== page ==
Hackers Breached Israeli Water Reservoir HMI SystemResearchers Say Attack May Have Links to Iran, But Lacked Sophistication
Hackers with possible links to Iran appear to have breached an unprotected human-machine interface system at an Israeli water reservoir that connected directly to the internet and lacked security protocols, according to industrial cybersecurity firm Otorio.
The security firm reports that the alleged Iranian hacking group, referred to as "Unidentified TEAM," published a video of the attack on an unnamed reclaimed Israeli water reservoir human-machine interface (HMI) system, which did not require any authentication to access and modify the system. This allowed the threat actors to tamper with the water pressure, change temperatures and more.
"All the adversaries needed was a connection to the world-wide-web, and a web browser," the researchers note in a report.
An HMI is a user interface or dashboard that connects a person to a machine, system or device and is mainly used in the context of an industrial process. In May, security firm Trend Micro released a report that noted HMI systems used in "smart factories" were susceptible to hacking (see: 'Smart' Factories Could Face Unique Attacks: Report).
A video reportedly showing breach was posted Dec. 1 on Unidentified TEAM's Telegram channel. The group is also believed to have attacked U.S. websites.
In the Telegram post, the hacking group stated they targeted the Israeli water reservoir firm following the fatal shooting of Mohsen Fakhrizadeh, who was considered Iran's top nuclear scientist, in November. Iran has blamed Israel for the shooting, according to the BBC and other news outlets.
The researchers found that on Dec. 2, the HMI web application was now asking for authentication to access the system, but the system was still accessible through the internet without any barrier, according to the Otorio report.
"Although this may prevent unskilled adversaries from accessing the system, those with a minimal toolbox can most likely compromise the system," the Otorio researchers note.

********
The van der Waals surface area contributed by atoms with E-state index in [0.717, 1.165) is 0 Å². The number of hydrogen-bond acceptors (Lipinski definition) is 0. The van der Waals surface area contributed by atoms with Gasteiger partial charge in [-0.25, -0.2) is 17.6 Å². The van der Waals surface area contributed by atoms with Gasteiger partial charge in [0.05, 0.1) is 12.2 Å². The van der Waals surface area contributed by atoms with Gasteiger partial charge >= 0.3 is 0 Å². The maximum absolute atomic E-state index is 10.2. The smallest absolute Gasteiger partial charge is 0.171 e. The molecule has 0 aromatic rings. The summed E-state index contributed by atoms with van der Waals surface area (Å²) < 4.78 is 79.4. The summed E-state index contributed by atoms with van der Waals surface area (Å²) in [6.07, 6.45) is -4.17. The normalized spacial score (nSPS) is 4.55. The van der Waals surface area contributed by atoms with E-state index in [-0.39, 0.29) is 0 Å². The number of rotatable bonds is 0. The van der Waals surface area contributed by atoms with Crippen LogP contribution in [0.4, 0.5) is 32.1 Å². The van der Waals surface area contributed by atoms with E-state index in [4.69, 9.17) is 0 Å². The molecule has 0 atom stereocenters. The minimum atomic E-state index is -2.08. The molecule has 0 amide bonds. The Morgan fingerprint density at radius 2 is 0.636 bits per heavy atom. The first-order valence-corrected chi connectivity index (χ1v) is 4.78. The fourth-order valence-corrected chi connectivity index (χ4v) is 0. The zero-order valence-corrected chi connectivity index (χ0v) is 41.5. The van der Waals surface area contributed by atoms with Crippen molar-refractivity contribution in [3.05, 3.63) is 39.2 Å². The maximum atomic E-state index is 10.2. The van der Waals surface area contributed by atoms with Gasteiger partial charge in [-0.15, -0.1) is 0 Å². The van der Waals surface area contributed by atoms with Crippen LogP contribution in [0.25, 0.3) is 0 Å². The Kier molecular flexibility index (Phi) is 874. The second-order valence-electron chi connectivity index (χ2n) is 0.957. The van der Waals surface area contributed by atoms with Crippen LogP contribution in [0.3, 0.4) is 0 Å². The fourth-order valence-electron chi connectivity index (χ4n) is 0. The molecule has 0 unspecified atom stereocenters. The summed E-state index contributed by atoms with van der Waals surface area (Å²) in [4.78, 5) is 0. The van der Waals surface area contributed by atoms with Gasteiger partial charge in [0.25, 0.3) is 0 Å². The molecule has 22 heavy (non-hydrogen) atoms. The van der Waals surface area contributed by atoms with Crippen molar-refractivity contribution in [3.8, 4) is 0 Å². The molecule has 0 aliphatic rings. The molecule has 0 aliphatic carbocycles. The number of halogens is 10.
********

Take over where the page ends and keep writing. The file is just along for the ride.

Also, the system still allows communications on port 502, which is used for Modbus protocol. "Modbus/TCP does not require any authentication/encryption. It is a bad practice to expose this interface directly to the worldwide web," according to the report.
The researchers note that one of the main reasons the reservoir was targeted is because the HMI system provided unprotected access. Moreover, the researchers suggest that the attackers did not possess any deep industrial capabilities or knowledge.
Iranian attackers are reportedly becoming more proficient when it comes to their hacking operations. In an unrelated alert published Thursday, the U.S. Cybersecurity and Infrastructure Security Agency warned that Iran-based hackers are continuously improving their offensive cyber capabilities and targeting several U.S. federal agencies and other U.S.-based networks.
"They continue to engage in more conventional offensive cyber activities ranging from website defacement, distributed denial of service (DDoS) attacks, and theft of personally identifiable information (PII), to more advanced activities - including social media-driven influence operations, destructive malware, and, potentially, cyber-enabled kinetic attacks," the CISA alert notes.
CISA had also shared a similar alert in January describing the cyber threats associated with Iran following the U.S. assassination of General Qasem Soleimani, a prominent leader of the country’s military intelligence operations.
UAE Also Under Attack
In addition to the attack on the Israeli firm, Mohamed Hamad al-Kuwaiti, the head of cybersecurity for the United Arab Emirates, told an audience Sunday his country has also seen an increase in hacking following a historic deal that helped establish formal ties with Israel, according to Reuters.
While al-Kuwaiti did not provide details, he noted that financial institutions were targeted and that "traditionally many attacks in the region originate from Iran."